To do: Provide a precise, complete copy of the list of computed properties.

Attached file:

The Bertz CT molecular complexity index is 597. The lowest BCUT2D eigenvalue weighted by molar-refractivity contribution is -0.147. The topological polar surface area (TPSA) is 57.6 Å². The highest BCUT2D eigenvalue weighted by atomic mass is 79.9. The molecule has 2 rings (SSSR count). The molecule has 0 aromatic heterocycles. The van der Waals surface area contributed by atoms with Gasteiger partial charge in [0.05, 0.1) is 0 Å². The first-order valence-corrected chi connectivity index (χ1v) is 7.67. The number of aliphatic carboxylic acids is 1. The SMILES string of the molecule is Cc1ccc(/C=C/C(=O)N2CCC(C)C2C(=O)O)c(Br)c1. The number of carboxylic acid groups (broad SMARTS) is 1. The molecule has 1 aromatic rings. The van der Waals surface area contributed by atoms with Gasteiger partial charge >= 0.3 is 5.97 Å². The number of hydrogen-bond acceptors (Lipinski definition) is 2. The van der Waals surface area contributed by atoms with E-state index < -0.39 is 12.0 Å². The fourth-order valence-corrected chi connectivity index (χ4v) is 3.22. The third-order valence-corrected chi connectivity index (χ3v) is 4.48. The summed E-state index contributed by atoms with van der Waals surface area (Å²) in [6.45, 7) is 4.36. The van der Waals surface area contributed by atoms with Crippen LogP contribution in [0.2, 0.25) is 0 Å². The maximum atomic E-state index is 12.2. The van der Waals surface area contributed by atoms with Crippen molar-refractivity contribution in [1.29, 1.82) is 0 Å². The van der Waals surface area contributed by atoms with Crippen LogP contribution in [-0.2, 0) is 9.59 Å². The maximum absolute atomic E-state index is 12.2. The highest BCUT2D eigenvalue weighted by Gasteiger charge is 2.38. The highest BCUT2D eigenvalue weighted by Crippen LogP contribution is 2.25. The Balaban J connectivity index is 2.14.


The Bertz CT molecular complexity index is 597. The lowest BCUT2D eigenvalue weighted by molar-refractivity contribution is -0.147. The topological polar surface area (TPSA) is 57.6 Å². The highest BCUT2D eigenvalue weighted by atomic mass is 79.9. The molecule has 2 rings (SSSR count). The molecule has 0 aromatic heterocycles. The van der Waals surface area contributed by atoms with Gasteiger partial charge in [0.05, 0.1) is 0 Å². The first-order valence-corrected chi connectivity index (χ1v) is 7.67. The number of aliphatic carboxylic acids is 1. The SMILES string of the molecule is Cc1ccc(/C=C/C(=O)N2CCC(C)C2C(=O)O)c(Br)c1. The number of carboxylic acid groups (broad SMARTS) is 1. The molecule has 1 aromatic rings. The van der Waals surface area contributed by atoms with Gasteiger partial charge >= 0.3 is 5.97 Å². The number of hydrogen-bond acceptors (Lipinski definition) is 2. The van der Waals surface area contributed by atoms with E-state index < -0.39 is 12.0 Å². The fourth-order valence-corrected chi connectivity index (χ4v) is 3.22. The third-order valence-corrected chi connectivity index (χ3v) is 4.48. The summed E-state index contributed by atoms with van der Waals surface area (Å²) in [6.45, 7) is 4.36. The van der Waals surface area contributed by atoms with Crippen LogP contribution in [0.2, 0.25) is 0 Å². The maximum atomic E-state index is 12.2. The van der Waals surface area contributed by atoms with Crippen molar-refractivity contribution in [1.29, 1.82) is 0 Å². The van der Waals surface area contributed by atoms with Crippen LogP contribution in [-0.2, 0) is 9.59 Å². The maximum absolute atomic E-state index is 12.2. The highest BCUT2D eigenvalue weighted by Gasteiger charge is 2.38. The highest BCUT2D eigenvalue weighted by Crippen LogP contribution is 2.25. The Balaban J connectivity index is 2.14.